The director turned down the chance to direct Leonardo DiCaprio in Catch Me If You Can so he can make Cinderella Man for Miramax with Russell Crowe. Shooting begins in July.

Until then, Hallström will do nothing but rest, reflect, and review. He said he wants to look at films made "by someone other than myself."

"A couple of weeks ago I watched Raging Bull again and it was just fantastic. You forget what great movie making has been," he commented. "Scorsese did it there with De Niro and Pesci. Wonderful." 

And does he pine for a third Best Picture nomination? Not exactly, although he wouldn't mind it either.

"A hat trick would be nice," Hallström said. "But you don't make the films for that reason. You make them because you're happy with them." 

De Niro and Whoopi: Dinner Tonight 

Robert De Niro and Jane Rosenthal are at it again. They're inviting people to join them for dinner tonight in Chinatown in their continuing efforts to bring business back to Lower Manhattan. 

This time, Whoopi Goldberg will join them for a family night that starts at 5 p.m. and features a parade down Mott Street. Members of various fire and police units will join them, including the night's guest host group, One Hundred Heroes. 

If you want to join the group, they're meeting at the Chinese Benevolence Association at 62 Mott Street. You can register on line at info@dinnerdowntown.com. Last time, 600 people showed up, and I think De Niro shook every one of their hands. 

Courtney Love's Meltdown, Part Two 

Yesterday, for about an hour, Courtney Love took control of the velvetrope.com message board. It was like a three-alarm blaze, with posters chiming in almost instantly in response to Courtney's latest public meltdown.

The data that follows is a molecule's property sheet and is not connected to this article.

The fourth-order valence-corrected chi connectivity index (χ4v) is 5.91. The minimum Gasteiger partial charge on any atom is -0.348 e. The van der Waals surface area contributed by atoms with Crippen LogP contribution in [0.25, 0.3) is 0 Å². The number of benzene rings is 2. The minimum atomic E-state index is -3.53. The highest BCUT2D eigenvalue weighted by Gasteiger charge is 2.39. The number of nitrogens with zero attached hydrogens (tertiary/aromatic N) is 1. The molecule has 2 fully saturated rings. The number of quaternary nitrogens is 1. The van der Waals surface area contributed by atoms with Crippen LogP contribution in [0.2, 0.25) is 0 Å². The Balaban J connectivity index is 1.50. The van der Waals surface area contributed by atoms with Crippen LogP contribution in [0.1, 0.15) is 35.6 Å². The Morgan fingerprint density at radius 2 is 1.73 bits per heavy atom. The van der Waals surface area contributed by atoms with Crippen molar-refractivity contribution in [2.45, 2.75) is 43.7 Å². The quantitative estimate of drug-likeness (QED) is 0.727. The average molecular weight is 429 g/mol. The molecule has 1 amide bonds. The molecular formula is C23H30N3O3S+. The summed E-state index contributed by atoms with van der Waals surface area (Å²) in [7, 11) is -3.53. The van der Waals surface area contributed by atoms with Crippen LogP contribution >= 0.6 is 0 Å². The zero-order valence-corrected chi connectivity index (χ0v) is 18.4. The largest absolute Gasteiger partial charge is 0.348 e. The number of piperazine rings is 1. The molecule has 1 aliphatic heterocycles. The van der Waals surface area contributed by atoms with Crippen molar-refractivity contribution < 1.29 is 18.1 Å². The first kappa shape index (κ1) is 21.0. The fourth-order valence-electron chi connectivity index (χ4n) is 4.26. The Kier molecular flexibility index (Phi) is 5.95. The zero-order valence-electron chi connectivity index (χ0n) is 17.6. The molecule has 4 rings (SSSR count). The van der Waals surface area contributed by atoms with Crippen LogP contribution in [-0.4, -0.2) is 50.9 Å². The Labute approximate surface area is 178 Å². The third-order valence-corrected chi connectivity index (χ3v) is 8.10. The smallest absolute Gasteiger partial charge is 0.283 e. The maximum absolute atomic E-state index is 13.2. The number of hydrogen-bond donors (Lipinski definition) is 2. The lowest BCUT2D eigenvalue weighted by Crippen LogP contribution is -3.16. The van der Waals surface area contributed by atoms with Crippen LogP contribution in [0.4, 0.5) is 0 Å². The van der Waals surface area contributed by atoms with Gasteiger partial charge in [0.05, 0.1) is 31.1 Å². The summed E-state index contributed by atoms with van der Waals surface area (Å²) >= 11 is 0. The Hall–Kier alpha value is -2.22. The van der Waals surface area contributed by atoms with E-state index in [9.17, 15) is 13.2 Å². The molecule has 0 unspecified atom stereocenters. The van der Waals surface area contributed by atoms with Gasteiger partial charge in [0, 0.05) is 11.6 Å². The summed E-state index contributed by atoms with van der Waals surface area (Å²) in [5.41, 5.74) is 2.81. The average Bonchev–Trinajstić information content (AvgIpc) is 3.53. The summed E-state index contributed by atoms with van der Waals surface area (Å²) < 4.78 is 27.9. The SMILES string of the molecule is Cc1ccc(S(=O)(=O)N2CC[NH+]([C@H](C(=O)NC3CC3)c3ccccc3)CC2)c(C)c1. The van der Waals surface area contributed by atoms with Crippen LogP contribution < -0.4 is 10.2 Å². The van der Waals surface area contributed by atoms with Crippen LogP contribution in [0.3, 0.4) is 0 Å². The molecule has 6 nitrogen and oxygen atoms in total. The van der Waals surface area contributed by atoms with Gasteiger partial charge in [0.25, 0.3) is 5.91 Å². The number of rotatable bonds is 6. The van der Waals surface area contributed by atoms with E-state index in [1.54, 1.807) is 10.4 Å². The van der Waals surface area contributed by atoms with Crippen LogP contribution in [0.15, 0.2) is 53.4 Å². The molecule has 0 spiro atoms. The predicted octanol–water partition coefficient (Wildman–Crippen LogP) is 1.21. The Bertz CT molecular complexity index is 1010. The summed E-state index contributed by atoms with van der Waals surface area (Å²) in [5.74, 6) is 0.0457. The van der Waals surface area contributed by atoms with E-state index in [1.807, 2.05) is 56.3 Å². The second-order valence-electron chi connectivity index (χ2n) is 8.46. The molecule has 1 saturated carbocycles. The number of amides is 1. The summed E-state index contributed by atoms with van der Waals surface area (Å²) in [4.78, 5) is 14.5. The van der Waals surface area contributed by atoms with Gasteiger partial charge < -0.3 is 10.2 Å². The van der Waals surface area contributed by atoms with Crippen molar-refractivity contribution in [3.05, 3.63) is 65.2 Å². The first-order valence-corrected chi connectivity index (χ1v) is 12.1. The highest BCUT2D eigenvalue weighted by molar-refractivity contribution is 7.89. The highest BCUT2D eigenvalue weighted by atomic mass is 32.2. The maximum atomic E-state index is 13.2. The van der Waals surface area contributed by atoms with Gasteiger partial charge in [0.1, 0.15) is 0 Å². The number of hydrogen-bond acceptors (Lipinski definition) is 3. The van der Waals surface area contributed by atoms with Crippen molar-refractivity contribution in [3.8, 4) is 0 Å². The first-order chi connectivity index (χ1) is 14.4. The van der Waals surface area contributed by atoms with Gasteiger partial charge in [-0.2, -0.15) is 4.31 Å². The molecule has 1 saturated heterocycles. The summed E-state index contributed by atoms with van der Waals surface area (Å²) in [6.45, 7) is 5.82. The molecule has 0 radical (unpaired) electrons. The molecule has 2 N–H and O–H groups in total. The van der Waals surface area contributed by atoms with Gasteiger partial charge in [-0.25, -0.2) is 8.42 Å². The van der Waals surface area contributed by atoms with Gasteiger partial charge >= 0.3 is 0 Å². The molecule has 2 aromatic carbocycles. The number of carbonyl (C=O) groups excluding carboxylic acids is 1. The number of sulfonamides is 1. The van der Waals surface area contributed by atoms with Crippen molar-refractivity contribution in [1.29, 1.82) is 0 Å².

The gist of the thing: female rockers are given short shrift by their record companies. Also, that a lot of people — whom she named — are doing drugs. And that her fight for the rights to the Nirvana music left behind by her late husband Kurt Cobain is at a high pitch. Basically, it's Courtney vs. Dave Grohl and Krist Noveselic, the surviving members of Nirvana. 

One thing Courtney specified was her concern that Gwen Stefani's new No Doubt CD, called Rock Steady, wasn't selling because her record company wasn't doing its job. But early numbers indicate a Top 5 first week finish for the album, which ain't bad. It should clear 200,000 copies. I hope that calms Ms. Love down. 

Courtney Love comes off these days as being a little nuts, and I do not know — nor care to know in detail — her entire legal arguments on various subjects. Granted, she can be a pain in the behind. But she also asks a lot of interesting questions, similar to ones posed right here in this column over the last two years.

These are all tied to artists' rights, publishing and mechanical royalties, and other matters where record companies have taken advantage of performers and writers. She doesn't care what anyone thinks of her, which is kind of refreshing. 

She concludes: "[sic] i dont care who gets suckered into the "bitch" thing- no judge in the world- from the armpits of small southern towns to the highest court in the land cares if im a "bitch" or not. "prima donna" is not a word wich works within courthouse walls."